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Posts tagged “香菇

巴生肉骨茶 Klang Bak Kut Teh

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Bak Kut Teh for us has always been a treat since childhood. My family stayed in the Whampoa area when I was a small boy, which is not far from Balestier Road, whose shophouses are dotted with Bak Kut Teh shops, all claiming to be the “most original”, the “most authentic” or the first to set up shop here. Whichever the case, I’d never eaten at any of these Bak Kut Teh joints when I was young because the price was really prohibitive. The cost for a bowl of Bak Kut Teh with rice for one could easily settle dinner for my family of four at the Whampoa Hawker Centre nearby. Moreover, my mum always cook our meals which is more economical, not to mention homely.

Soup is a big thing in our family but usually kept very simple.  It would be cabbage, peanuts or black beans cooked with some chopped pork ribs or lean pork and chicken feet. Once a while, when spare ribs were more affordable and the costs more bearable, my mum would cook Bak Kut Teh, using pre-mixed sachets from the neighbourhood grocery store. So my childhood impression of Bak Kut Teh has always been really peppery and somewhat savory, which I got to know later on as being “Singapore-Teochew Style”. When I learned about the Hokkien style Bak Kut Teh from Klang Selangor, I remember being quite fascinated by it. The idea of a Chinese herbal soup is not alien to us. Mum cooked a variety of traditional soups using Chinese herbs all the time, mostly for their medicinal properties to cure certain minor ailments or boost our “qi“. But the herbs used, together with their beneficial effects, not to mention bitter taste are the key components of the concoction while any meat, be it chicken or pork added to form a broth simply act as a vector. So for the pork ribs to take centrestage and soya sauce subsequently added into a soup, the idea was quite mind-boggling. So when Selangor MFF was announced, I knew I have to try to cook the Hokkien-style Bak Kut Teh, a delicacy which Klang is mostly known for, not only by the locals but also foodies from other states in the Peninsula as well as folks from as far south as Singapore.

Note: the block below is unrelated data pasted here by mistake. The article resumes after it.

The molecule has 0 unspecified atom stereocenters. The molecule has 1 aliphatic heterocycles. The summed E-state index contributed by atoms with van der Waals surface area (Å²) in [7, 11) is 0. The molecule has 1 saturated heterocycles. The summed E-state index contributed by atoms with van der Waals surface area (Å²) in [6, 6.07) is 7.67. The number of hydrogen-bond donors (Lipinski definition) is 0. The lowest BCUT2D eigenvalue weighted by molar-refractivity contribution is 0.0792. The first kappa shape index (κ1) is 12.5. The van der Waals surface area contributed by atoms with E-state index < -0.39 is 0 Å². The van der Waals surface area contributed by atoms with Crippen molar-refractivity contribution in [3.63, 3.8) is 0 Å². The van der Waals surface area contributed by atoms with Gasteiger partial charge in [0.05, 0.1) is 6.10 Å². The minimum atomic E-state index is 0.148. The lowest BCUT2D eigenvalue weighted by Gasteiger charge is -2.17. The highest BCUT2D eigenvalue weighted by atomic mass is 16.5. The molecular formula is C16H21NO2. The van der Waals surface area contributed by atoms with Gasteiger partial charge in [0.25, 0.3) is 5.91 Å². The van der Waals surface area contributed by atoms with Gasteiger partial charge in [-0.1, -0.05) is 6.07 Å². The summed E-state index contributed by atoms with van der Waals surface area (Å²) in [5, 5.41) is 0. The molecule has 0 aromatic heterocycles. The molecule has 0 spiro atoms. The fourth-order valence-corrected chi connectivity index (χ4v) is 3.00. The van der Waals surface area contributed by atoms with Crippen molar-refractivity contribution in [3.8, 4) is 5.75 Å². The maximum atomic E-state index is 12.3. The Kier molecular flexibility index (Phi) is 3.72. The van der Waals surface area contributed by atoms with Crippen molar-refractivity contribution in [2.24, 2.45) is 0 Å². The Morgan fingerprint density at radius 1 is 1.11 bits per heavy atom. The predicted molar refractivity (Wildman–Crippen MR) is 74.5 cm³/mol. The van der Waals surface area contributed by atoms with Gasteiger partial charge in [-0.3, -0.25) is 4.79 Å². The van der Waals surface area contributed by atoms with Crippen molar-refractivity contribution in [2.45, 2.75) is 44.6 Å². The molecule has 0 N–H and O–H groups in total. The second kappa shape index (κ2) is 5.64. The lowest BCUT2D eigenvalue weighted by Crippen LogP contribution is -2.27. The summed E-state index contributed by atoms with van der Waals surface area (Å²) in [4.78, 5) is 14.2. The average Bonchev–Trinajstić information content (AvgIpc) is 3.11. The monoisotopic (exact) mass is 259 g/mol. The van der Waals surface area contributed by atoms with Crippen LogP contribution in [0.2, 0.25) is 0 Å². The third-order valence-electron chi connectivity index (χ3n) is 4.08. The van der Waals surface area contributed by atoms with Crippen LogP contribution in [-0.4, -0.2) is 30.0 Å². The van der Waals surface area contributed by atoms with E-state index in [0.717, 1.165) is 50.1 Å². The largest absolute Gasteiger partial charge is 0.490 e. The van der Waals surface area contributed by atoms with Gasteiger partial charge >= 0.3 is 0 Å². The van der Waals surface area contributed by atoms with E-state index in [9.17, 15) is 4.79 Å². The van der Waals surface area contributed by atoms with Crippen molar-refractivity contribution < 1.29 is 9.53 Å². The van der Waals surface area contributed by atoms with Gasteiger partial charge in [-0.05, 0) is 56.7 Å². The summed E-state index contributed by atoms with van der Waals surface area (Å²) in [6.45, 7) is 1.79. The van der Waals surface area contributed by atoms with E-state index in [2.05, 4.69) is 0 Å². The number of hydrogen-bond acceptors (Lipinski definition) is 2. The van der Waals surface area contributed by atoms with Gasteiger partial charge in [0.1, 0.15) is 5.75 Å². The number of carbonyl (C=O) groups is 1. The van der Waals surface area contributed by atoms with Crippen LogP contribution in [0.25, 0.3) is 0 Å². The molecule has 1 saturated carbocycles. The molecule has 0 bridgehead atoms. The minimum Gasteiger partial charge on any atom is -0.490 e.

煲仔鸡饭 Cantonese Claypot Chicken Rice

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We used to have an eathern stove at home when I was young, fueled by charcoal that could be kept warm for hours, as the hardened chunks of ebony slowly wasted away to become a crumbly ivory, until all that’s left was a disintegrated heap of cinder and ash. But using it could be quite a hassle to use, especially to kickstart the burning. But me ain’t no boy scout, so it was usually my father who “did the honours” to get the fire started. Once started, it served for a myriad of purposes, i.e. toasting belachan (fermentted shrimp paste) to make sambal, maintaining a large pot of broth for steamboat refills, or simply transferring out the charcoal pieces from that stove into a longish rectangular metal trough which was used to prepare kueh belandah (nyonya egg rolls) for chinese new year . In fact, steamboats in the past where fueled by charcoal which were “preheated” using the earthern stove as well! While some of the uses of an earthen stove were somewhat ritualistic, others remained very practical, and for me, the most practical and personal favorite “use” of the earthern stove has to be cooking 煲仔鸡饭 Cantonese Claypot Chicken Rice!


古早味的芋粿 Orh Kueh

记得小时候,爸妈不时会带我们到牛车水和附近的珍珠坊去逛逛。在那个还没有太多百货商场的年代,牛车水和珍珠坊应该是许多人的周末去处。而让我印象最深刻的应该是牛车水湿巴刹二楼的小贩中心。琳琅满目的摊位网罗了各式各样好吃的,让人看得目不暇给.  每次都得花好长一段时间来决定谁最“幸运”,能成为我当天的晚餐。回想起来,最幸运的应该是我吧。哈!

如果真的要找出我最喜欢吃的,应该是一摊广东人经营的猪肠粉和芋头糕了。猪肠粉和芋头糕是两样陪我走过无数岁月的传统小吃,真可以说是从小就吃到大。无论是当作早餐还是午后稍稍用来治嘴馋的点心, 都那么适合。虽然把它们当作晚餐的确是有点“怪怪”的。但因为我们喜欢,所以爸妈还是常买来当作晚餐的“配菜”, 要不就打包回家当作宵夜或隔日的早餐。对我而言, 来牛车水而没吃到猪肠粉和芋头糕的话,就等于没来牛车水了。 真所谓入宝山而空手归啊。